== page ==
prima facie commission of a cybercrime will limit the free exchange of
ideas, criticism, and communication that is the bulwark of a free democracy.

There is no question that Section 19 is, thus, unconstitutional.

Dissenting & Concurring 48 G.R. Nos. 203335, et al.
Opinion

V
Cyber Libel

Also unconstitutional is Section 4(c)(4) which reads:

SEC. 4. Cybercrime Offenses. — The following acts constitute the
offense of cybercrime punishable under this Act:
x x x x
(c) Content-related Offenses:
(4) Libel. — The unlawful or prohibited acts of libel as defined in
Article 355 of the Revised Penal Code, as amended, committed
through a computer system or any other similar means which may
be devised in the future.

The intent of this provision seems to be to prohibit the defense that
libel committed through the use of a computer is not punishable.
Respondents counter that, to date, libel has not been declared
unconstitutional as a violation of the rights to free speech, freedom of
expression, and of the press.

Reference to Article 355 of the Revised Penal Code in Section 4(c)(4)
resulted in the implied incorporation of Articles 353 and 354 as well.
Articles 353 to 355 of the Revised Penal Code provide:

Title Thirteen
CRIMES AGAINST HONOR
Chapter One
LIBEL

Section One. — Definitions, forms, and punishment of this crime.

Art. 353. Definition of libel. — A libel is public and malicious
imputation of a crime, or of a vice or defect, real or imaginary, or
any act, omission, condition, status, or circumstance tending to
cause the dishonor, discredit, or contempt of a natural or juridical
person, or to blacken the memory of one who is dead.

Art. 354. Requirement for publicity. — Every defamatory
imputation is presumed to be malicious, even if it be true, if no
good intention and justifiable motive for making it is shown,
except in the following cases:

1. A private communication made by any person to another in the
performance of any legal, moral or social duty; and
2. A fair and true report, made in good faith, without any
comments or remarks, of any judicial, legislative or other official
proceedings which are not of confidential nature, or of any
statement, report or speech delivered in said proceedings, or of any
other act performed by public officers in the exercise of their
functions.

Dissenting & Concurring 49 G.R. Nos. 203335, et al.
Opinion

Art. 355. Libel means by writings or similar means. — A libel
committed by means of writing, printing, lithography, engraving,
radio, phonograph, painting, theatrical exhibition, cinematographic
exhibition, or any similar means, shall be punished by
prisioncorreccional in its minimum and medium periods or a fine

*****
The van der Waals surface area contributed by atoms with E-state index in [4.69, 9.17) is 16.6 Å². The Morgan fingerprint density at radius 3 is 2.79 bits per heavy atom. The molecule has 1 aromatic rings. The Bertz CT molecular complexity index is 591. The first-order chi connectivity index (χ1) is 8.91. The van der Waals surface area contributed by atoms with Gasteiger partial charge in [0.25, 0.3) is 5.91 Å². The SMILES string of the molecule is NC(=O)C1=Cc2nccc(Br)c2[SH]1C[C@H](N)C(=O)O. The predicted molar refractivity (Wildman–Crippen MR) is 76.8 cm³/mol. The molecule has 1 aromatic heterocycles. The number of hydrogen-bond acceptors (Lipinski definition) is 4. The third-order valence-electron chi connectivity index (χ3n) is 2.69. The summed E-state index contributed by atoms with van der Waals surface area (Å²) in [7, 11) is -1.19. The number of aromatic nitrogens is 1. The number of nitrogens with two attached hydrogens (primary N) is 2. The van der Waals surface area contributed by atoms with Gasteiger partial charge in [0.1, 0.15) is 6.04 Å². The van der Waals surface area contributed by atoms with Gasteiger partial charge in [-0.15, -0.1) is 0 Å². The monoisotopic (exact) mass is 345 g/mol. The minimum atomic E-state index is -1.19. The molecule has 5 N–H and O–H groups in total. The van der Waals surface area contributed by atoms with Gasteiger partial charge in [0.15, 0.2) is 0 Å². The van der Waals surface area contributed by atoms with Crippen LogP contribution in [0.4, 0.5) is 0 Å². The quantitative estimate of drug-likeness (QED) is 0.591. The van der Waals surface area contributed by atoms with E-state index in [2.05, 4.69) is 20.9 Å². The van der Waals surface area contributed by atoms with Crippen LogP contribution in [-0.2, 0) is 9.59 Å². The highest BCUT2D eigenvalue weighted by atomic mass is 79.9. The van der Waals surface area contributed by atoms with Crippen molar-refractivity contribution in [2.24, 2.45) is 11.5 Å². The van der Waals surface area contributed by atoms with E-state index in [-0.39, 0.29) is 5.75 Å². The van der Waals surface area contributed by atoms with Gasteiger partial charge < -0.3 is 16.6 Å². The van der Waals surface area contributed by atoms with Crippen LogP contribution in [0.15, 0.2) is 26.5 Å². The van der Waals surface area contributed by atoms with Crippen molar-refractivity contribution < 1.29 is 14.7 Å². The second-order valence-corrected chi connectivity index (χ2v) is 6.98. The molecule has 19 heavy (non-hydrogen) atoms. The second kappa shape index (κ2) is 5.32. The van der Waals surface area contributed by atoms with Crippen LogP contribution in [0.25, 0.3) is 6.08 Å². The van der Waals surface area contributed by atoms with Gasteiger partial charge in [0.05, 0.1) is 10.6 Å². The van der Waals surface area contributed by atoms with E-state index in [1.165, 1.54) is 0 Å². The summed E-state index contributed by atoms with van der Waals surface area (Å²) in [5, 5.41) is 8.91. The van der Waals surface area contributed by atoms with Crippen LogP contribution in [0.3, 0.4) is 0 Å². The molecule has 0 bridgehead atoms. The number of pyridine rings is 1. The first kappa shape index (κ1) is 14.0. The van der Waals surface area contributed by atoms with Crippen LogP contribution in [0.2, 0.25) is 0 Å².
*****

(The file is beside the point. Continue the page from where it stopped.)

ranging from 200 to 6,000 pesos, or both, in addition to the civil
action which may be brought by the offended party.

The ponencia claims that “libel is not a constitutionally protected
speech”, and “that government has an obligation to protect private
individuals from defamation.”
158


I strongly dissent from the first statement. Libel is a label that is often
used to stifle protected speech. I agree with the second statement but only to
the extent that defamation can be protected with civil rather than criminal
liabilities.

Given the statutory text, the history of the concept of criminal libel,
and our court’s experience with libel, I am of the view that its continued
criminalization especially in platforms using the internet unqualifiedly
produces a chilling effect that stifles our fundamental guarantees of free
expression. Criminalizing libel contradicts our notions of a genuinely
democratic society.

V (B)
As Currently Worded,
Libel is Unconstitutional

The crime of libel in its 1930 version in the Revised Penal Code was
again reenacted through the Cybercrime Prevention Act of 2012. It simply
added the use of the internet as one of the means to commit the criminal
acts. The reenactment of these archaic provisions is unconstitutional for
many reasons. At minimum, it failed to take into consideration
refinements in the interpretation of the old law through decades of
jurisprudence. It now stands starkly in contrast with the required
constitutional protection of freedom of expression.

The ponencia fails to account for the evolution of the requirement of
malice in situations involving public officers and public figures. At best, the
majority will have us believe that these jurisprudence can be read into the
current text of the libel law as referred to in the Cybercrime Prevention Act